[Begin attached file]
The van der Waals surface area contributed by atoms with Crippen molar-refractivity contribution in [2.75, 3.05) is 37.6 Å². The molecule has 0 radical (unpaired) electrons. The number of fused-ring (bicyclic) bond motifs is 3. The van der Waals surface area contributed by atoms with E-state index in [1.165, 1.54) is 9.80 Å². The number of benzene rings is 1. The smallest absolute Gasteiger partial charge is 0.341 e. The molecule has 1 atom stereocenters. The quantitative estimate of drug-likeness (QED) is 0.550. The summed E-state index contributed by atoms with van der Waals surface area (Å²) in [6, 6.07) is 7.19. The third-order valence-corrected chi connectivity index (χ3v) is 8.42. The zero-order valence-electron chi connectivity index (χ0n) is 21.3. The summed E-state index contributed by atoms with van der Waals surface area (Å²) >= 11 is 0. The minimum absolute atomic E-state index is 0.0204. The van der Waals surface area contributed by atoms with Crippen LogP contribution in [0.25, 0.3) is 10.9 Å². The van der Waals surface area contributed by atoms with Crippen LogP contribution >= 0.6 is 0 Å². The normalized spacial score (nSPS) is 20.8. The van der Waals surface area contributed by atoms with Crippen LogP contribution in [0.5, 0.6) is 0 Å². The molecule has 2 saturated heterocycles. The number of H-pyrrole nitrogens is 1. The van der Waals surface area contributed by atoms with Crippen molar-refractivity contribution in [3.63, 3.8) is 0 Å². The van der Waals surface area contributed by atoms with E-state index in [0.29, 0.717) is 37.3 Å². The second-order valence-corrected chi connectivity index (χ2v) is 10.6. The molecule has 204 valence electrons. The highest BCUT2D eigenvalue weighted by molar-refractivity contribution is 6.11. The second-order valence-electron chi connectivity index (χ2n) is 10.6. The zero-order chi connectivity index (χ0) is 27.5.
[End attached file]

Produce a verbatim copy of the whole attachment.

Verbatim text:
The van der Waals surface area contributed by atoms with Crippen molar-refractivity contribution in [2.75, 3.05) is 37.6 Å². The molecule has 0 radical (unpaired) electrons. The number of fused-ring (bicyclic) bond motifs is 3. The van der Waals surface area contributed by atoms with E-state index in [1.165, 1.54) is 9.80 Å². The number of benzene rings is 1. The smallest absolute Gasteiger partial charge is 0.341 e. The molecule has 1 atom stereocenters. The quantitative estimate of drug-likeness (QED) is 0.550. The summed E-state index contributed by atoms with van der Waals surface area (Å²) in [6, 6.07) is 7.19. The third-order valence-corrected chi connectivity index (χ3v) is 8.42. The zero-order valence-electron chi connectivity index (χ0n) is 21.3. The summed E-state index contributed by atoms with van der Waals surface area (Å²) >= 11 is 0. The minimum absolute atomic E-state index is 0.0204. The van der Waals surface area contributed by atoms with Crippen LogP contribution in [0.25, 0.3) is 10.9 Å². The van der Waals surface area contributed by atoms with Crippen LogP contribution >= 0.6 is 0 Å². The normalized spacial score (nSPS) is 20.8. The van der Waals surface area contributed by atoms with Crippen LogP contribution in [0.5, 0.6) is 0 Å². The molecule has 2 saturated heterocycles. The number of H-pyrrole nitrogens is 1. The van der Waals surface area contributed by atoms with Crippen molar-refractivity contribution in [3.63, 3.8) is 0 Å². The van der Waals surface area contributed by atoms with E-state index in [0.29, 0.717) is 37.3 Å². The second-order valence-corrected chi connectivity index (χ2v) is 10.6. The molecule has 204 valence electrons. The highest BCUT2D eigenvalue weighted by molar-refractivity contribution is 6.11. The second-order valence-electron chi connectivity index (χ2n) is 10.6. The zero-order chi connectivity index (χ0) is 27.5.